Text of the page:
It really seemed to call out for a circular shawl.  We had just purchased an antique circular quartersawn oak table for the brick and mortar store I was hoping to open.  I could envision  a circular shawl draped over this table in the store as a model.  But which pattern?  There are several beautiful designs available for circular shawls but the one I fell in love with was Susan Pandorf’s Evenstar pattern .  I started knitting mid-November and worked on it exclusively for the next four and a half months.  The pattern is beautifully written with large charts and line by line directions so the knitter can chose whichever they are most comfortable using.  The stitch pattern changes several times throughout the shawl and are timed so that everytime I started to get bored, the stitches would change and suddenly I was working on a whole new project.  It was the longest I’ve ever worked on a single project – a long term relationship as it were.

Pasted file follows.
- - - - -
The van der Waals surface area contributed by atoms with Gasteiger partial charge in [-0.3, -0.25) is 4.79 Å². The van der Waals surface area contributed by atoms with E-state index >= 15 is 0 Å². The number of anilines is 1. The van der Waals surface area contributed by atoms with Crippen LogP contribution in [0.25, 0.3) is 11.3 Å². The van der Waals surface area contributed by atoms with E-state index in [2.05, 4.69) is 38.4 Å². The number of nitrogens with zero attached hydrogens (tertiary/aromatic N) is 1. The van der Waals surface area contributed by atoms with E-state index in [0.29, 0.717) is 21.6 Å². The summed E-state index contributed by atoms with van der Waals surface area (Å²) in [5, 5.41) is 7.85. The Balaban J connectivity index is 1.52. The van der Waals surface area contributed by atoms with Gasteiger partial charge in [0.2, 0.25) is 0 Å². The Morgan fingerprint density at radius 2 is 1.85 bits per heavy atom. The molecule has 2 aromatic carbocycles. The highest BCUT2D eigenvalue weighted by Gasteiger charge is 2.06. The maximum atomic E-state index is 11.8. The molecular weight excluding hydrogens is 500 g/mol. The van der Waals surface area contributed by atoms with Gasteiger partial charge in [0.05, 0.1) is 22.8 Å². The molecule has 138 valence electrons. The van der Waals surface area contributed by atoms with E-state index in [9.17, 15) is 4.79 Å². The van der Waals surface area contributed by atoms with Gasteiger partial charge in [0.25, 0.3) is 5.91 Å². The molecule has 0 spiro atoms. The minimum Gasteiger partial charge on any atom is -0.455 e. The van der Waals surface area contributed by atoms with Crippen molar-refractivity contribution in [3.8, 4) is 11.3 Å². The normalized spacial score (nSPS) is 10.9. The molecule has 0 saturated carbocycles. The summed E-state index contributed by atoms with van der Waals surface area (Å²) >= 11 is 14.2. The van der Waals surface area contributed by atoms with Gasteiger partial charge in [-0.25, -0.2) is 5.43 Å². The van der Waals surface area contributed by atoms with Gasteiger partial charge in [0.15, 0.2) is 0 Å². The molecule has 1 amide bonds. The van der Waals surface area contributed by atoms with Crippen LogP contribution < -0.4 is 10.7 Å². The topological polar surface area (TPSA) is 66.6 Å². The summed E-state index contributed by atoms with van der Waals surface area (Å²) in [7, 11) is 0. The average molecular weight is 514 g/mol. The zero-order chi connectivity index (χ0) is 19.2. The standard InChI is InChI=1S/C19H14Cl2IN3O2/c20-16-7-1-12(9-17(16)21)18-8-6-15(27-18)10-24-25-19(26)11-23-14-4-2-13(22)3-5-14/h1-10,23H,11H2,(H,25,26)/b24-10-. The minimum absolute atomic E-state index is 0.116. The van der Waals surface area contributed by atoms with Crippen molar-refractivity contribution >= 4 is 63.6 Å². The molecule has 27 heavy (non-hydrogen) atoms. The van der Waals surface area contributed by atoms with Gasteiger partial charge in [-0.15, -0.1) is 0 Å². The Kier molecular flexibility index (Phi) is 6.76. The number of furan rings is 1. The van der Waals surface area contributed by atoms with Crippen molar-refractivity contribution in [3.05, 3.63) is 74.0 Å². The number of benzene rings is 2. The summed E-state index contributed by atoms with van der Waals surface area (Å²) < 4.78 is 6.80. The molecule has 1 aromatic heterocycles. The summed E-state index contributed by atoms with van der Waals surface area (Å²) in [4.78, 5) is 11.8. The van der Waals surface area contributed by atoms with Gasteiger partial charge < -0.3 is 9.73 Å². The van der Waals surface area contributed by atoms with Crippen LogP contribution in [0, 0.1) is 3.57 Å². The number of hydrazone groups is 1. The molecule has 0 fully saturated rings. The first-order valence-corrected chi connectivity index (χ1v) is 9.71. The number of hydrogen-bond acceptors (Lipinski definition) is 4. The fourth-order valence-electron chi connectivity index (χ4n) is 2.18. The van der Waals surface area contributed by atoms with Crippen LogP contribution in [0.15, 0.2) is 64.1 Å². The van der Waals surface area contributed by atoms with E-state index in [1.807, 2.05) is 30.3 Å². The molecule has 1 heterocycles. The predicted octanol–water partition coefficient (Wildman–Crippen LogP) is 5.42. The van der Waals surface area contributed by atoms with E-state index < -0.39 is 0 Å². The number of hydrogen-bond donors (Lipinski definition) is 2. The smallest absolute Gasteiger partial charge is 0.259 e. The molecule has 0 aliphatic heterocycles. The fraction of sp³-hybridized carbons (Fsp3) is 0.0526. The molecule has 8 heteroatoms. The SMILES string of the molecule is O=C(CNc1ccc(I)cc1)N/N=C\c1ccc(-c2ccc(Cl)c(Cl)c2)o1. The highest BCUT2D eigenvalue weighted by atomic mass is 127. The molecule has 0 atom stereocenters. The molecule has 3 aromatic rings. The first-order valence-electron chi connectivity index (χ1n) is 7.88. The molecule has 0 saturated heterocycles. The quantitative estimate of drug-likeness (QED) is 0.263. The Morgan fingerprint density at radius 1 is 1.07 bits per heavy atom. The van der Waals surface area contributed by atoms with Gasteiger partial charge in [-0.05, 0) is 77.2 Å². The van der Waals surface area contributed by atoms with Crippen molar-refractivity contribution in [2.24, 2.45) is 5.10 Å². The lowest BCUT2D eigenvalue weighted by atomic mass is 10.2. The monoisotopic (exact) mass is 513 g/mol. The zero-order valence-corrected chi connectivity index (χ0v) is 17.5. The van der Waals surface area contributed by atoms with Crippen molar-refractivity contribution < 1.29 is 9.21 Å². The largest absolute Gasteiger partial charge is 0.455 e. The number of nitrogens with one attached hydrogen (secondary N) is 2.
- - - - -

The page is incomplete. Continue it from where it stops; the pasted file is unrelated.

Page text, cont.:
All good things must come to an end, as they say.  A couple of weeks ago, two days before our first festival, the Greencastle Fiber Event, I cast off the last stitch and blocked the shawl.

Now don’t get me wrong – I am infatuated with the shawl.  But I’m also a little blue.  Down in the dumps.  Melancholic.  My long term relationship is over and there is simply nothing to be done.  Nothing except…cast on a cute little Baby Surprise Jacket in that fingering weight single ply I spun up a month ago.  A short sweet project.  Sort of a brief summer romance to recover and get back into the swing of things – a project on the rebound as it were.  I feel better already!

Home Again, Home Again (Jiggedy Jig)

April 17th, 2011

Well, I rolled into Cincinnati last night around midnight, dragged myself into the house and promptly went to sleep.  The festival came to a close yesterday at 5pm.  The booth that had taken 9 hours to set up, was broken down by Ellie and myself in 2 hours.  By 7:30, we were on the road for home.  These festivals are always such a whirlwind of fun and energy!